If Liam Livingstone and Sam Billings make the cut for England's T20 World Cup squad, they will look back on tonight's second T20I in Cardiff fondly: they came together at 36 for 4 in a chase of 112 on a used, two-paced pitch and their stand of 54 in 48 balls was enough to overcome the significant wobble and lead England to a narrow win. Neither played an innings that demanded long-term retention, but between them they steered their team home from a nervous situation.

But in truth, they may be the only two of the 3,000 or so in attendance recalling this evening with much affection: England's first of two live games on free-to-air TV in the UK this summer could hardly have veered further from the script. Even with three of their most recognisable players missing through injury - Jos Buttler strained his calf last night, with Jofra Archer and Ben Stokes both ruled out long before the series - they still had enough white-ball gunslingers to put on a show with the bat for a wider audience, with Mark Wood and Adil Rashid offering high pace and high skill in their attack. For Sri Lanka, the only way was up after a heavy defeat in the opening game.

Instead, this was a dreary occasion, with Sam Curran providing a winning moment that it scarcely deserved by skipping down the pitch to thump Akila Dhananjaya over long-on for six. It was enough to seal a five-wicket win via the Duckworth-Lewis-Stern method - a phrase unlikely to Inspire Generations - which had looked in some peril after a rare top-order stumble. Their bowling performance was impressive and polished, but good plans and hard lengths are a tough sell to the sought-after casual fan.

Playing on this pitch for the second night in a row meant that England learned slightly more than they might have on a fresh, flat one, and with the World Cup likely to be moved to the UAE - directly after the IPL - being able to adapt to these surfaces is important. Their batting line-up is unmatched on true pitches but showed some vulnerability on the slow Ahmedabad ones earlier this year.

But there was a nagging sense that those experiences had come at the cost of the bigger picture. The break between the end of the group stages and the start of the knockouts in the ongoing European Championships opened up a priceless opportunity for English cricket, making this the night's only live, free-to-air sport in a country that has suddenly become used to a daily fix over the last two weeks. This was a clear chance to put on a show.

And while there were occasion bite-size moments to adorn social-media timelines - Curran's close-range, right-footed finish to kick the stumps down and run Danushka Gunathilaka out the prime example - anyone stumbling upon the BBC's live coverage while idly channel-surfing would have been justified in decided to switch to Channel Four's The Supervet or yet another Princess Diana documentary on ITV. There were only marginally more boundaries (16) than wickets (12), and none at all in the first powerplay as Sri Lanka struggled to adapt to the slowness of the pitch; if the Hundred is to succeed, the four match-days here cannot involve such a turgid surface.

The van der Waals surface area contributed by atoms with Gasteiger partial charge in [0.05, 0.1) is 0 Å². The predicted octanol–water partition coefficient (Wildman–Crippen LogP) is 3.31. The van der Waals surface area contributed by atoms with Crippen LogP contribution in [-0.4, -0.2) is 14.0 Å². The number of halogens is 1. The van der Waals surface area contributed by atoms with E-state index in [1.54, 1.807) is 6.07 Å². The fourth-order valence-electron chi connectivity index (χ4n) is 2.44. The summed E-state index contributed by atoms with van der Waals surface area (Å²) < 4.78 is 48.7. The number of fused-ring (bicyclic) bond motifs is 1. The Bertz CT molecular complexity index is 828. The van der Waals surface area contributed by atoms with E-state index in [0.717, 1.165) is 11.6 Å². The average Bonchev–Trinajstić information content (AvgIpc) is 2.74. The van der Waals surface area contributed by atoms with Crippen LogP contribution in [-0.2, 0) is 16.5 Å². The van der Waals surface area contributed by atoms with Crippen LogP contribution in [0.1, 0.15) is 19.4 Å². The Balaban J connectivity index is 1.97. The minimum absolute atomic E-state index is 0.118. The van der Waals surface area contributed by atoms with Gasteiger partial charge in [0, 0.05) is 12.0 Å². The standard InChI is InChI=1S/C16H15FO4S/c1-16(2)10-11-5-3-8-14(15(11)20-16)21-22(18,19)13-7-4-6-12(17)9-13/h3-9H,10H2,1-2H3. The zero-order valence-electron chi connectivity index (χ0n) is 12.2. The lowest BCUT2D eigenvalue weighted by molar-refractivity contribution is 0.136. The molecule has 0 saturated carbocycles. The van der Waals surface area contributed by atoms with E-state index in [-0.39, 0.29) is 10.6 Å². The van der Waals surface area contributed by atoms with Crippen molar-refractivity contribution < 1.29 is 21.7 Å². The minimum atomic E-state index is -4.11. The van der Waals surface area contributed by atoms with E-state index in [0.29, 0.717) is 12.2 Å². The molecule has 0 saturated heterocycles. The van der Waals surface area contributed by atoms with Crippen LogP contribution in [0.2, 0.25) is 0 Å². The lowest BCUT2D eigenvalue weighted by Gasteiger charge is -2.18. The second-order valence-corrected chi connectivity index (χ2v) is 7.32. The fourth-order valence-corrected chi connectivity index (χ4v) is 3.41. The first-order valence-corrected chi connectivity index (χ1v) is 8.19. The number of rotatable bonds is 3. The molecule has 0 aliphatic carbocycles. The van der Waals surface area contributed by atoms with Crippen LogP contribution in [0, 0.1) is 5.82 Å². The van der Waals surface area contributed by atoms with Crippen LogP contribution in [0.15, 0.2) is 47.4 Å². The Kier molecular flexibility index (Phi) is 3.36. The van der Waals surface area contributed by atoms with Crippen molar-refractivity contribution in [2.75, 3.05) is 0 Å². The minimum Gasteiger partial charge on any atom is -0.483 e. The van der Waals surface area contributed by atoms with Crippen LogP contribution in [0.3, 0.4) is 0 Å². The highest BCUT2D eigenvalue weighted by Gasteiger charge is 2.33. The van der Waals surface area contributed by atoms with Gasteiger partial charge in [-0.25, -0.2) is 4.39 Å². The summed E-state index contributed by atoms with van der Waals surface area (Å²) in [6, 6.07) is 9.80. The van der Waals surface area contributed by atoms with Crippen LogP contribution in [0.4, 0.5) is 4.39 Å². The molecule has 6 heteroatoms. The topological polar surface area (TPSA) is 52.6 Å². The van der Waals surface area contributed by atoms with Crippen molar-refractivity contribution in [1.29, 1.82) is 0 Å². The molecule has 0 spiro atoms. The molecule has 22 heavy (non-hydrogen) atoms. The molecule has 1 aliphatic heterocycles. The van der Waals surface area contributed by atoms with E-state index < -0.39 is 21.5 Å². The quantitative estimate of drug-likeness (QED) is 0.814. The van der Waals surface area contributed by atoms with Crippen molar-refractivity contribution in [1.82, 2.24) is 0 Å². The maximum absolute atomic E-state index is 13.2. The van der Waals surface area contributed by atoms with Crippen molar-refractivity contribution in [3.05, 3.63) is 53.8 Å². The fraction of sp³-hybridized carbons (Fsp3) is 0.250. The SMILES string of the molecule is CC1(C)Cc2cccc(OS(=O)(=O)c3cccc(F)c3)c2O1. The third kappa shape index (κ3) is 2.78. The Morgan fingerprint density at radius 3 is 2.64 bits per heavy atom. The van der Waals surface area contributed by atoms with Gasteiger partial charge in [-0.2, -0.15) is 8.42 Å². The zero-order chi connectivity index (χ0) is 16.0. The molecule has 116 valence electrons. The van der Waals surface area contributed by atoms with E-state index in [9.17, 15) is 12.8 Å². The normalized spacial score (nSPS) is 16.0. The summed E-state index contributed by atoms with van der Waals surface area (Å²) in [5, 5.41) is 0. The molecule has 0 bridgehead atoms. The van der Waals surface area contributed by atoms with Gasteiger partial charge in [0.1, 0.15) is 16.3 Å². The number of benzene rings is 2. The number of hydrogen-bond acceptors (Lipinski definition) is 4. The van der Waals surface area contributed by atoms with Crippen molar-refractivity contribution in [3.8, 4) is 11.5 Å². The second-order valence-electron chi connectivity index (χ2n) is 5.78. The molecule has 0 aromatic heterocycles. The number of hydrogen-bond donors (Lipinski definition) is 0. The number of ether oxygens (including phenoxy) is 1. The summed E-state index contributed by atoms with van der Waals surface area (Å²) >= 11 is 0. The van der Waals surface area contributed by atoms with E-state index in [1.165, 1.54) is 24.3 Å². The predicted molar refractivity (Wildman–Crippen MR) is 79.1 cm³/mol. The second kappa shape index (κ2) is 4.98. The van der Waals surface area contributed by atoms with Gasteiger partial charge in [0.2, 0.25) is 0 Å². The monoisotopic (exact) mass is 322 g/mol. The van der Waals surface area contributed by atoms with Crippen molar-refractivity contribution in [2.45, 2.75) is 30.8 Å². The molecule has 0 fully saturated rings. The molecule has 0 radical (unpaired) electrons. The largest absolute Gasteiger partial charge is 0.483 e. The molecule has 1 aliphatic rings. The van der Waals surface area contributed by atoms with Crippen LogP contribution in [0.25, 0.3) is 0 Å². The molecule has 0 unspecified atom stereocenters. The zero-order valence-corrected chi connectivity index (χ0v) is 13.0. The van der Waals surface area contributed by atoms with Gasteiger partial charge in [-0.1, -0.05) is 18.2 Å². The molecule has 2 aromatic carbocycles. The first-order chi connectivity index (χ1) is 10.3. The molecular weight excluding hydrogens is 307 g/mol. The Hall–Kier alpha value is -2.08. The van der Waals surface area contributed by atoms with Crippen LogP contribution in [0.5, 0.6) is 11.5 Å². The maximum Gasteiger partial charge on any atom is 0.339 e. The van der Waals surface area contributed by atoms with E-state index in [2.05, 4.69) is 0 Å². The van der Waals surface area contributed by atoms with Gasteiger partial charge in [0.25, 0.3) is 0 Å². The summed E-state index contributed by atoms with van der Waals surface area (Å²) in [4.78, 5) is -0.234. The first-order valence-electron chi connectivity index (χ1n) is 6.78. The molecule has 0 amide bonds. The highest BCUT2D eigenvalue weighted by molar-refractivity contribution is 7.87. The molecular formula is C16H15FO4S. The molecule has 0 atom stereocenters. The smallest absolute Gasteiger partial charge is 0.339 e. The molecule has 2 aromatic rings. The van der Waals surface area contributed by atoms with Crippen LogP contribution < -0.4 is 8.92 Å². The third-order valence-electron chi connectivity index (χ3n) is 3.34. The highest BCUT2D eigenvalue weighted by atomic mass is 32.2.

When the rain rolled in 12 overs into the run-chase, the scene was set for the dampest squib imaginable. Mercifully, it was only a passing shower, and Livingstone suggested that its principal effect was not to interrupt his rhythm but to help the ball come onto the bat under floodlights. The revised target, 34 off 36 balls, was never going to be an issue.

Billings and Livingstone may be competing for a single spot in England's World Cup squad as the spare batter, though Dawid Malan's lean run of form since his 99 not out in South Africa at the start of December and Moeen Ali's continued absence suggests there could yet be room for both. They have both been on the fringes of the side for a number of years but are contrasting players: Billings prides himself on a low dot-ball percentage and an ability to hit the gaps against spin, while Livingstone is a cowboy who has made towering sixes over wide long-on his trademark.

There was no scope for them to play with any fluency or rhythm, and Billings found himself in a similar position to his last innings on this ground: a hard-fought 30 off 30 against Glamorgan in the Blast last week which was the second-highest score in another dreary game. He struggled to pick Wanindu Hasaranga's googly - he was not the first, and certainly won't be the last - and eventually under-edged onto his own stumps for 24 off 29, but with the required rate below four an over by that stage, he had done his job.

But it was Livingstone who has pushed his credentials more than any other fringe player this week. Four years after his first taste of international cricket, a pair of T20Is against South Africa in which he looked out of form and frenetic, he has finally forced his way back in an unfamiliar finishing role. He adapted well: only six of the 26 balls he faced were dots, and an outrageous ramped six off Dushmantha Chameera effectively ended the contest after the rain delay - though the spectacle had long since vanished.

Matt Roller is an assistant editor at ESPNcricinfo. @mroller98